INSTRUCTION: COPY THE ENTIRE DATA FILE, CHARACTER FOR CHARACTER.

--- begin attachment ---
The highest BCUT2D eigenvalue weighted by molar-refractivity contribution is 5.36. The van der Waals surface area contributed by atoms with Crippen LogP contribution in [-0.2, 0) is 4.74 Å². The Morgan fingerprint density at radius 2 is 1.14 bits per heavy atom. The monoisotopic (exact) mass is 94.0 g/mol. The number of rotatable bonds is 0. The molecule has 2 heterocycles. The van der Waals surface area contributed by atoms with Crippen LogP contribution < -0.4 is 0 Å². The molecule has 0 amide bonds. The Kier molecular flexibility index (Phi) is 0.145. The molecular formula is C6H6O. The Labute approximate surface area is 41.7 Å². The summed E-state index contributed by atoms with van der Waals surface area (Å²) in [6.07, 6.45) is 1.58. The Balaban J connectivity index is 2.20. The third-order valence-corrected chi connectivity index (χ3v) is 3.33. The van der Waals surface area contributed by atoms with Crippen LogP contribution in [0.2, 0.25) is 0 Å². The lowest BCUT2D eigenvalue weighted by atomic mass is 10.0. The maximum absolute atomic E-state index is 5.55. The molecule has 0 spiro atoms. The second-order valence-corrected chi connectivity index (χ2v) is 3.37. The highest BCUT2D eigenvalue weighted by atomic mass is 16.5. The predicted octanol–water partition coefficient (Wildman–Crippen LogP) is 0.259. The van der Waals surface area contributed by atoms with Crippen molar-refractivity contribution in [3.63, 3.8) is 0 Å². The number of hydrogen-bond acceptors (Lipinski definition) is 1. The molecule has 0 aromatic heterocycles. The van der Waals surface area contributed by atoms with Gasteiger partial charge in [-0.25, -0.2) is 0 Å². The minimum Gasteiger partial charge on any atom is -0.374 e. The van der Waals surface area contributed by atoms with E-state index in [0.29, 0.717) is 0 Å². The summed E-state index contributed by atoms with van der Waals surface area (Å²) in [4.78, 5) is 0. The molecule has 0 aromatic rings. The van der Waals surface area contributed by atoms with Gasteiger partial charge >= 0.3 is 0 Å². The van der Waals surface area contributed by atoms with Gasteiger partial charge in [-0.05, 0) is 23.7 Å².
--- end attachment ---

The highest BCUT2D eigenvalue weighted by molar-refractivity contribution is 5.36. The van der Waals surface area contributed by atoms with Crippen LogP contribution in [-0.2, 0) is 4.74 Å². The Morgan fingerprint density at radius 2 is 1.14 bits per heavy atom. The monoisotopic (exact) mass is 94.0 g/mol. The number of rotatable bonds is 0. The molecule has 2 heterocycles. The van der Waals surface area contributed by atoms with Crippen LogP contribution < -0.4 is 0 Å². The molecule has 0 amide bonds. The Kier molecular flexibility index (Phi) is 0.145. The molecular formula is C6H6O. The Labute approximate surface area is 41.7 Å². The summed E-state index contributed by atoms with van der Waals surface area (Å²) in [6.07, 6.45) is 1.58. The Balaban J connectivity index is 2.20. The third-order valence-corrected chi connectivity index (χ3v) is 3.33. The van der Waals surface area contributed by atoms with Crippen LogP contribution in [0.2, 0.25) is 0 Å². The lowest BCUT2D eigenvalue weighted by atomic mass is 10.0. The maximum absolute atomic E-state index is 5.55. The molecule has 0 spiro atoms. The second-order valence-corrected chi connectivity index (χ2v) is 3.37. The highest BCUT2D eigenvalue weighted by atomic mass is 16.5. The predicted octanol–water partition coefficient (Wildman–Crippen LogP) is 0.259. The van der Waals surface area contributed by atoms with Crippen molar-refractivity contribution in [3.63, 3.8) is 0 Å². The number of hydrogen-bond acceptors (Lipinski definition) is 1. The molecule has 0 aromatic heterocycles. The van der Waals surface area contributed by atoms with Gasteiger partial charge in [-0.25, -0.2) is 0 Å². The minimum Gasteiger partial charge on any atom is -0.374 e. The van der Waals surface area contributed by atoms with E-state index in [0.29, 0.717) is 0 Å². The summed E-state index contributed by atoms with van der Waals surface area (Å²) in [4.78, 5) is 0. The molecule has 0 aromatic rings. The van der Waals surface area contributed by atoms with Gasteiger partial charge >= 0.3 is 0 Å². The van der Waals surface area contributed by atoms with Gasteiger partial charge in [-0.05, 0) is 23.7 Å².